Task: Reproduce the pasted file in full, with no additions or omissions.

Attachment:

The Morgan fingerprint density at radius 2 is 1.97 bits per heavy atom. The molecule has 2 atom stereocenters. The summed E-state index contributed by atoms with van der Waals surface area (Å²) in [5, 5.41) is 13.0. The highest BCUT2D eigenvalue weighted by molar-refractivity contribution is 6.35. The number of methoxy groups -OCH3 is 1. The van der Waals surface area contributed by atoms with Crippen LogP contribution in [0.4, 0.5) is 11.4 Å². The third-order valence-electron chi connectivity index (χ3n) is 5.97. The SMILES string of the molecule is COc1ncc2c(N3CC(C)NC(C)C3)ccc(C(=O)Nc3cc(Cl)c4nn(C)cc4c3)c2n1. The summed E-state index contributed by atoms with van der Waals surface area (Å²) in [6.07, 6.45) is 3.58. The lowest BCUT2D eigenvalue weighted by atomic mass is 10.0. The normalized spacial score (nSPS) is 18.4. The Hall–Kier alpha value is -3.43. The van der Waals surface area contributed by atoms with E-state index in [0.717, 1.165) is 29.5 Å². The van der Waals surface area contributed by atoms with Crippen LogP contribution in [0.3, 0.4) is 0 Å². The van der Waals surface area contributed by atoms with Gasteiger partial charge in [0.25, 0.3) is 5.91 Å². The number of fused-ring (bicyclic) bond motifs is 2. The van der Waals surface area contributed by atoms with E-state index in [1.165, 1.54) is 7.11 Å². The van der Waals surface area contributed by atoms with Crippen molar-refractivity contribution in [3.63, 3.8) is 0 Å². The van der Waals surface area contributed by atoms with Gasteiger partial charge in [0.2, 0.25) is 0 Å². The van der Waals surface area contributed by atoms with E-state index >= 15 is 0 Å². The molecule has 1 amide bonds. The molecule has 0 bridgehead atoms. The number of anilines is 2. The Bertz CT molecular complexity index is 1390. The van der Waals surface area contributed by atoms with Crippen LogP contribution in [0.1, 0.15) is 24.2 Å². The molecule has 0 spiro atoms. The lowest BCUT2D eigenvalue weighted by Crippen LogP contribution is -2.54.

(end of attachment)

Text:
The Morgan fingerprint density at radius 2 is 1.97 bits per heavy atom. The molecule has 2 atom stereocenters. The summed E-state index contributed by atoms with van der Waals surface area (Å²) in [5, 5.41) is 13.0. The highest BCUT2D eigenvalue weighted by molar-refractivity contribution is 6.35. The number of methoxy groups -OCH3 is 1. The van der Waals surface area contributed by atoms with Crippen LogP contribution in [0.4, 0.5) is 11.4 Å². The third-order valence-electron chi connectivity index (χ3n) is 5.97. The SMILES string of the molecule is COc1ncc2c(N3CC(C)NC(C)C3)ccc(C(=O)Nc3cc(Cl)c4nn(C)cc4c3)c2n1. The summed E-state index contributed by atoms with van der Waals surface area (Å²) in [6.07, 6.45) is 3.58. The lowest BCUT2D eigenvalue weighted by atomic mass is 10.0. The normalized spacial score (nSPS) is 18.4. The Hall–Kier alpha value is -3.43. The van der Waals surface area contributed by atoms with E-state index in [0.717, 1.165) is 29.5 Å². The van der Waals surface area contributed by atoms with Crippen LogP contribution in [0.3, 0.4) is 0 Å². The van der Waals surface area contributed by atoms with Gasteiger partial charge in [0.25, 0.3) is 5.91 Å². The number of fused-ring (bicyclic) bond motifs is 2. The van der Waals surface area contributed by atoms with E-state index in [1.165, 1.54) is 7.11 Å². The van der Waals surface area contributed by atoms with Crippen molar-refractivity contribution in [3.63, 3.8) is 0 Å². The van der Waals surface area contributed by atoms with Gasteiger partial charge in [0.2, 0.25) is 0 Å². The van der Waals surface area contributed by atoms with E-state index >= 15 is 0 Å². The molecule has 1 amide bonds. The molecule has 0 bridgehead atoms. The number of anilines is 2. The Bertz CT molecular complexity index is 1390. The van der Waals surface area contributed by atoms with Crippen LogP contribution in [0.1, 0.15) is 24.2 Å². The molecule has 0 spiro atoms. The lowest BCUT2D eigenvalue weighted by Crippen LogP contribution is -2.54.